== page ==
Erythrocyte Na-K-ATPase activity measurement: ATPase activity was measures in a final volume of 1 ml as follows: Membrane (400ug) were preincubated for 10 min. at 37°C in a mixture containing 92 mmoL-1 -HCl(pH=7.4), 100 mmol L-1 NaCl, 20 mmol L-1 KCl, 5 mmol L-1 MgSO4.H2O and 1 mmol L-1 EDTA. Assays were performed with or without 1 mmol L-1 Ouabain, a specific inhibitor of Na-K-ATPase. After incubation with 4 mmol L-1 ATP(Vanadate free, Sigma) at 37°C for 10 min. the reaction was stopped by adding of ice-cold trichloroacetic acid to a final concentration of 5%. After centrifugation at 4°C, 5500 g for 10 min. The amount of inorganic phosphate in the supernatant was determined. Na-K-ATPase activity was calculated as the difference between inorganic phosphate released during the 10 min. incubation with and without ouabain. Activity was corrected to a nanomolar concentration of inorganic phosphate released/milligram protein/hour.
Serum sodium, potassium, calcium and lithium were estimated by flame photometer (Corning 410).Serum magnesium by the method of Hallry and Sky Peck.
Statistical analysis: Results are presented as mean ± SE. Level of significance from control and SS patients were evaluated by students t-test.
Two-way ANOVA showed a significant difference (P<0.01) for all measures (sex, disease, interaction) of red cell Na, their PCV values and Na-K-ATPase activity. For red cell K two-way ANOVA showed a significant difference (P<0.01) for sex and interaction, for disease two-way ANOVA showed no significant change in red cell potassium (Table 1).
Lower mean levels of the red cell PCV values in both male and female patients were observed (P<0.01), as compared to control group. There is a significant increase in the mean value of red cell Na for male patients (P<0.05), where as mean value of female patients raised non-significantly than control. In thalassemic group mean value of female patient showed a significant decrease (P<0.05) in red cell sodium as compared to male patients. The mean values of red cell K concentration in both male and female patients were non-significantly raised as compared to control. Mean values of Na-K-ATPase activity in both male and female patients showed a significant decrease (P<0.01) than control group. Mean values of intraerythrocyte sodium, potassium, Na-K-ATPase activity and PCV values in male control and female control did not show any significant variation. In the thalassemic group except Na, mean values of red cell K, PCV values and Na-K-ATPase activity in both male and female patients showed no significant variation.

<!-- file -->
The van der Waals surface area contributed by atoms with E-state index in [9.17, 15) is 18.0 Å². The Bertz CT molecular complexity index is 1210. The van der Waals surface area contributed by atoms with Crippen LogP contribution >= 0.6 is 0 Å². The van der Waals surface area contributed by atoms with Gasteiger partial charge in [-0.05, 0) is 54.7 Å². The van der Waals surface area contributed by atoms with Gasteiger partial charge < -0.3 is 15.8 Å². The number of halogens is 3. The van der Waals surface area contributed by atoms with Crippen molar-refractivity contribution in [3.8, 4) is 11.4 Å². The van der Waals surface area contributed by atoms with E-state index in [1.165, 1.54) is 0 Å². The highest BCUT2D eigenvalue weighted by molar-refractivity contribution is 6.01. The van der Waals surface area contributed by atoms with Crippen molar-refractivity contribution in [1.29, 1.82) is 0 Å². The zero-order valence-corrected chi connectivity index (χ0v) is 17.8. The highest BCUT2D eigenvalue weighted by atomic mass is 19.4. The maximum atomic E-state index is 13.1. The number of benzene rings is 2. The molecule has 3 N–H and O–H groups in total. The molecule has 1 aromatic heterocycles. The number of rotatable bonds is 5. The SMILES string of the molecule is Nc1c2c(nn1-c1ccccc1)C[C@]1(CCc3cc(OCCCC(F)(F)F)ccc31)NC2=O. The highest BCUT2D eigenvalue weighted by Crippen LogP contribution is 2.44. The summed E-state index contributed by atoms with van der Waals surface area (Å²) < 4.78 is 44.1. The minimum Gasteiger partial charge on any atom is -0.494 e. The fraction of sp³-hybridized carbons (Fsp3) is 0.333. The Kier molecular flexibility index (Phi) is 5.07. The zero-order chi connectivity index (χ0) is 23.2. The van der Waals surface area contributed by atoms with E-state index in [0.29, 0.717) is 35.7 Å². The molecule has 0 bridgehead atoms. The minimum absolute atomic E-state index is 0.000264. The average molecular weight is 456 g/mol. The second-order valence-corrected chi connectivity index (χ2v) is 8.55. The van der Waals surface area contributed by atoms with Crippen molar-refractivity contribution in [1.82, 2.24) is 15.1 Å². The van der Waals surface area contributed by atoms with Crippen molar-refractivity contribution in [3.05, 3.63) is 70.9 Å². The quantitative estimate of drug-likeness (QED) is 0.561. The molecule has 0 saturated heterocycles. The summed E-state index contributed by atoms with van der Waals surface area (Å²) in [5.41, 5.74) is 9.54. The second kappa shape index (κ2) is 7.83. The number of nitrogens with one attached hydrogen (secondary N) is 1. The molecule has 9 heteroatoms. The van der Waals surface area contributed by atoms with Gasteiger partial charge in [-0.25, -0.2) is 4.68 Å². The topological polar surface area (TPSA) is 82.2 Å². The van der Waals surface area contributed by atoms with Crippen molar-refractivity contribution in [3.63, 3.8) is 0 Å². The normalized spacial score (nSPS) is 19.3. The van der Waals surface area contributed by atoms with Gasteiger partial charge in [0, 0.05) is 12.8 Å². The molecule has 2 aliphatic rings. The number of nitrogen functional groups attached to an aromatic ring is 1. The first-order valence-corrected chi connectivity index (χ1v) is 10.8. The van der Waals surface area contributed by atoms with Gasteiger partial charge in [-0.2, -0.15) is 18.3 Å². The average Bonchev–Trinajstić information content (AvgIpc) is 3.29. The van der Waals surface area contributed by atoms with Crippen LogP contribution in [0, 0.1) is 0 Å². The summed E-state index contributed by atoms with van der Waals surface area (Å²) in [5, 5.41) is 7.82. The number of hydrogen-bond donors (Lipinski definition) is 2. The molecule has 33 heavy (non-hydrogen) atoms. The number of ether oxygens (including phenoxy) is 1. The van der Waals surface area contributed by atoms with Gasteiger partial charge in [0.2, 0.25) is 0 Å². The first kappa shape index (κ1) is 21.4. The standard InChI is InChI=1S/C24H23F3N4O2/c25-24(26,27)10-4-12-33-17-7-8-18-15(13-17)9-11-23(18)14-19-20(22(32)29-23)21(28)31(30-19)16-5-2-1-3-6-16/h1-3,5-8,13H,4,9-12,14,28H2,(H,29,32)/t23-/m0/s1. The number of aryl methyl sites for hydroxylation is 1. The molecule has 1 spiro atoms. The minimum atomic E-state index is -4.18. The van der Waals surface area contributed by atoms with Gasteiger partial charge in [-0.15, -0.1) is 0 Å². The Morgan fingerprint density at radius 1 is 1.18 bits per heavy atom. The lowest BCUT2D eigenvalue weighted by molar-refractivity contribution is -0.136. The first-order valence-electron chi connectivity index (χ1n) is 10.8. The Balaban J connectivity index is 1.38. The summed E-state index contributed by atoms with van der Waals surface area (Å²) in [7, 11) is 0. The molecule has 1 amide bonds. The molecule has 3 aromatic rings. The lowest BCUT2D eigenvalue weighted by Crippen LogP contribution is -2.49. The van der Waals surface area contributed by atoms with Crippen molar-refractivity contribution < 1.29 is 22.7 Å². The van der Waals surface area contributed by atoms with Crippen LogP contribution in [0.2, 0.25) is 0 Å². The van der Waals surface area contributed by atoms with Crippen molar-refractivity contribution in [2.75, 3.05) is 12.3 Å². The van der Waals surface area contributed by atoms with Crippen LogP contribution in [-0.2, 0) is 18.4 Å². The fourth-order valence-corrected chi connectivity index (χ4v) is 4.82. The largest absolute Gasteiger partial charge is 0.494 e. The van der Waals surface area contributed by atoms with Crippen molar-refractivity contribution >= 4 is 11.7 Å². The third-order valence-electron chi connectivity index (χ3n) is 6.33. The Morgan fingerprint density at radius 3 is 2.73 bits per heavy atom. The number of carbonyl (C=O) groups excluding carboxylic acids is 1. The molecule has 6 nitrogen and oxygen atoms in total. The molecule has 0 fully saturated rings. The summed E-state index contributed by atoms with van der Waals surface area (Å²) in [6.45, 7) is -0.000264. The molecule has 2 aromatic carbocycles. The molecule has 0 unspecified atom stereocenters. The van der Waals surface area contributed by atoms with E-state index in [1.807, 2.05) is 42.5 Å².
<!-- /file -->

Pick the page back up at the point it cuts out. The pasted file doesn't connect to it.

According to Table 2, two-way ANOVA showed a significant difference (P<0.01) for all measures (sex, disease, interaction) of serum Ca+2 and Li. In serum Na and K two-way ANOVA showed a significant difference for sex and interaction (P<0.01), for disease there was no significant difference observed. In serum Mg+2, two-way ANOVA again showed a significant difference for sex and interaction (P<0.01); as well as for disease (P<0.05).
The mean value of serum Na concentration increased significantly (P<0.05) in male patients where as it was decreased significantly (P<0.01) in female patients as compared to their controls. The mean level of serum K showed no significant change in both male and female patients of thalassemia as compared to control group. Mean values of serum Na concentration in female control increased significantly (P<0.01) as compared to male control, similarly mean value of serum K in female control increased significantly (P<0.05). There was a significant decrease observed in the mean levels of both male and female patients of serum Ca+2 (P<0.01). The mean value of serum Li decreased significantly in both male (P<0.05) and female (P<0.01) patients as compared to their contol. Mean value of serum Mg+2 showed no significant variation in male thalassemic patients where as in female patients Mg+2 level was significantly decreased (P<0.01) as compared to female control. Mean values of serum Ca+2, Li and Mg+2 in male and female control did not show any significant change. In the thalassemic group, again there was no significant variation observed in the mean values of serum Ca+2, Na, K, Li and Mg+2.
The PCV(packed cell volume) measurements of the thalassemic patients showed marked abnormalities as compared to controls. The PCV value of both male and female thalassemic patients decreased significantly (P<0.01). This may be generated due to low mean corpuscular hemoglobin concentration (MCHC), because the lack of normal quantities of intracellular hemoglobin, which serves as a substrate for the potent oxygen radicals and could result in an excess of free radicals which oxidize various membrane components lead to membrane damage in thalassemic RBCs.